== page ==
Sure, but I wouldn't want to suggest valuing familiarity with a certain character too high since the character set that at least PR and TW Hokkiens will be most familiar with has probably become the Mandarin one by now. I know quite a few people from both the PRC and TW who have more trouble reading literary Chinese than I do (though I guess nobody would have a problem understanding 之, even if it were only because it's used to a certain extent in Mandarin, too), so I guess historical continuity wouldn't be of much value to them.AndrewAndrew wrote:Plus, words such as 之 would have been familiar to Hokkiens from generations past, so there is historical continuity in usage.
Right, I had not thought of tsāu-tsînn. This of course makes 尋 a better choice, I totally agree. But this is something that goes beyond the question whether or not we should dismiss the possibility of borrowing characters from Mandarin from the start. In my eyes, being biased against Mandarin characters just because their Mandarin is no different from being biased against characters from other language such as Japanese, Vietnamese, Cantonese, Korean, or what have you. If there are other factors that make one character superior to others (such as the possible ambiguities, or maybe one of the characters is read in a similar way to the Hokkien word), that's another question, but I don't see why we should dismiss a set of characters from the very beginning. But obviously we are arguing in a circle which leads to nothing, so maybe we should just agree to disagree on this matteramhoanna wrote:找 is only rarely otherwise used in Hoklo, for the word cãu (TO GIVE CHANGE).
While that would be a great opportunity to practice, Hokkien is equally non-native to me and my proficiency in English is a lot better than any other language besides my mother tongue, so don't worry about me Plus, isn't English non-native to you as well? Or did you grow up bilingually?amhoanna wrote:Apologies to aBun for writing so much English, which is non-native for him... I would gladly write in Hoklo, but Sim and Andrew and others tend to fade out when I do that.
Ah-bin wrote:Somewhere (I'm not quite sure where) I came across the idea that the script was already quite different from the spoken language it was representing even in the time of Confucius, and that the one-character-to-one-syllable rule that developed in the writing system actually ended up influencing the way compound words were created in the spoken language. There is a nice detailed discussion of this question in the Columbia History of Chinese Literature[/] which I don't have time to dig into just yet. Perhaps it was Jerry Norman's Chinese where I read it?
Well I have the feeling that scripts usually tend to be quite conservative, both in orthography (we only have to look at English for that) and style, so it wouldn't surprise me if the Chinese they wrote wasn't exactly the way they would speak. Plus, Chinese characters at the very least don't spell out the sub-syllabic morphemes ofwhich I think scientists are pretty sure that early stages of Chinese had quite a few, and some of which are today still reflected in tone changes (in Mandarin for example 食shí "to eat" and sì "to feed", 衣yī "clothing" and yì "to clothe", but I don't know the pronunciations of the respective latter meanings (maybe sì "to feed" is the tshī which is sometimes written 飼?)). But I somehow don't see the ancient Chinese come up with a kind of writing that had absolutely nothing to do with what they spoke.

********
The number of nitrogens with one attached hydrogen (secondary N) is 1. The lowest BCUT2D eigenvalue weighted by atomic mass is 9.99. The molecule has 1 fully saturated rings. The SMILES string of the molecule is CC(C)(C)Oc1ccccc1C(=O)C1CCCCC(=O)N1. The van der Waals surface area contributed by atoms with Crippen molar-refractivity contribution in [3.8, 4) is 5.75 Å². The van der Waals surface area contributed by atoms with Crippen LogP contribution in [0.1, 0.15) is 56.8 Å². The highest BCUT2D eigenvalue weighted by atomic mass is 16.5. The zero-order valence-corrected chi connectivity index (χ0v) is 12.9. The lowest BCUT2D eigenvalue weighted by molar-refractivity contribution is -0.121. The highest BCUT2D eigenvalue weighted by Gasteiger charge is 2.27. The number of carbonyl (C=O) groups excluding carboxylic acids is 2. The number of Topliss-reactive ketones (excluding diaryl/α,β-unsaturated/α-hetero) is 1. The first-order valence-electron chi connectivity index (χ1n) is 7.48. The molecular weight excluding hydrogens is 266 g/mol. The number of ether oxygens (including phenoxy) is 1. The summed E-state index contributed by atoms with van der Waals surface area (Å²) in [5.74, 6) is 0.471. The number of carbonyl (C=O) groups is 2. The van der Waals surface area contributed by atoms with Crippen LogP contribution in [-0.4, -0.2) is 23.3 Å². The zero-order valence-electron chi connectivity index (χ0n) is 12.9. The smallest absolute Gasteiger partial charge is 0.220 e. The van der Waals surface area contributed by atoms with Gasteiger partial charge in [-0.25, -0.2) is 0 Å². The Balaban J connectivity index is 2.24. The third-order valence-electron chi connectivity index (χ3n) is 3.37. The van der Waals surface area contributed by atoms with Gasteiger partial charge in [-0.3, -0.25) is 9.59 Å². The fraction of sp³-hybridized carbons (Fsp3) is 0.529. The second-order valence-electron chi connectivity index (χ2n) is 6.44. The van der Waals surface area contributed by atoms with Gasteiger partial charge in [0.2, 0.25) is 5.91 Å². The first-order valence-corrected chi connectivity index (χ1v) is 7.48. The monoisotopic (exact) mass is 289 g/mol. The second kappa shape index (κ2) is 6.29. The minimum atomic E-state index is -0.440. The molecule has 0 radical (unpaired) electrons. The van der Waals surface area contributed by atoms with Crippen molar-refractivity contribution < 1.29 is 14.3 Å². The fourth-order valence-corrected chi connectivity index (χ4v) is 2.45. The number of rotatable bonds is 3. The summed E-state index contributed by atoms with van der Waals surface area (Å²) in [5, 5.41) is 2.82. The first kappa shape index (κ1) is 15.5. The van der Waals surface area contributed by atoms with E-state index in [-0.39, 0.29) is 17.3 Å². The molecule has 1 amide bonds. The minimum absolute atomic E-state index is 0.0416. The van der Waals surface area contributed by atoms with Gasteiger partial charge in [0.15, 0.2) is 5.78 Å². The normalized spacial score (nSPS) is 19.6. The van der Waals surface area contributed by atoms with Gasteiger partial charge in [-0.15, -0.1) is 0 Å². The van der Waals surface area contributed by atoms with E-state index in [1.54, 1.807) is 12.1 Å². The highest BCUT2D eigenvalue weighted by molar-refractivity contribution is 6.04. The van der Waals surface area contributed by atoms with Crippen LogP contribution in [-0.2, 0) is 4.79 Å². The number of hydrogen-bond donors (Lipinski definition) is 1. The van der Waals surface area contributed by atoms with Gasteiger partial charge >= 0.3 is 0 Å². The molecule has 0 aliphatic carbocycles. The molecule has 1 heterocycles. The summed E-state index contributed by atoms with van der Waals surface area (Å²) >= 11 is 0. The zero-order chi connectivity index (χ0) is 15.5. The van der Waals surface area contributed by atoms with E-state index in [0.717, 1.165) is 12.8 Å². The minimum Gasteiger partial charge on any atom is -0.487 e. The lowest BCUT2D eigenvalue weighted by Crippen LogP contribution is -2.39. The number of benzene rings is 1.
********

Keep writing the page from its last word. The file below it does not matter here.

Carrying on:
Ah-bin wrote:And the "problem" is made many times worse with the advent of the computer age. It was least serious in the purely handwritten age, where a "new/dialect" character (or several competing forms) could just arise from informal usage (personal correspondence, etc), until "statistics / society" settled on one form, by an organic process. Even in the age of woodblock printing, any press could just carve a new character if they felt like it. Once movable metal fonts were common, this obviously became much more of a problem. And now, with the Unicode Consortium, you would have to first convince some *national* body that a new character is desired, then wait 3-5 years while that national body submits it to the Unicode Consortium and the Consortium approves it, then wait several more years before font designers implement it so that it can be displayed, and even then, you have to wait yet again, until "input method programs" support it.
I agree, characters pose a lot of difficulties especially in processing them with computers. But I also think characters have one huge advantage especially when it comes to finding a standard orthography for dialects. For example, one of the reasons why there is no standard orthography for Low German is that there are so many different ways of pronouncing certain words. If one variant calls a cow "Kau" (the pronunciation being the same as English "cow") and another one says "Koo" (the vowel being about like the -ow in English "low"), then what should be decided on as the standard orthography? But one were to write 牛, then everybody could decide for themselves if they want to pronounce it as "kau" or "koo". Likewise, there would be no fighting among Hokkiens about the way to spell for example the word "fish" even though there are at least three different ways of pronouncing it. One can just write 魚 and people can see for themselves if they want to read hî, hû or hîr.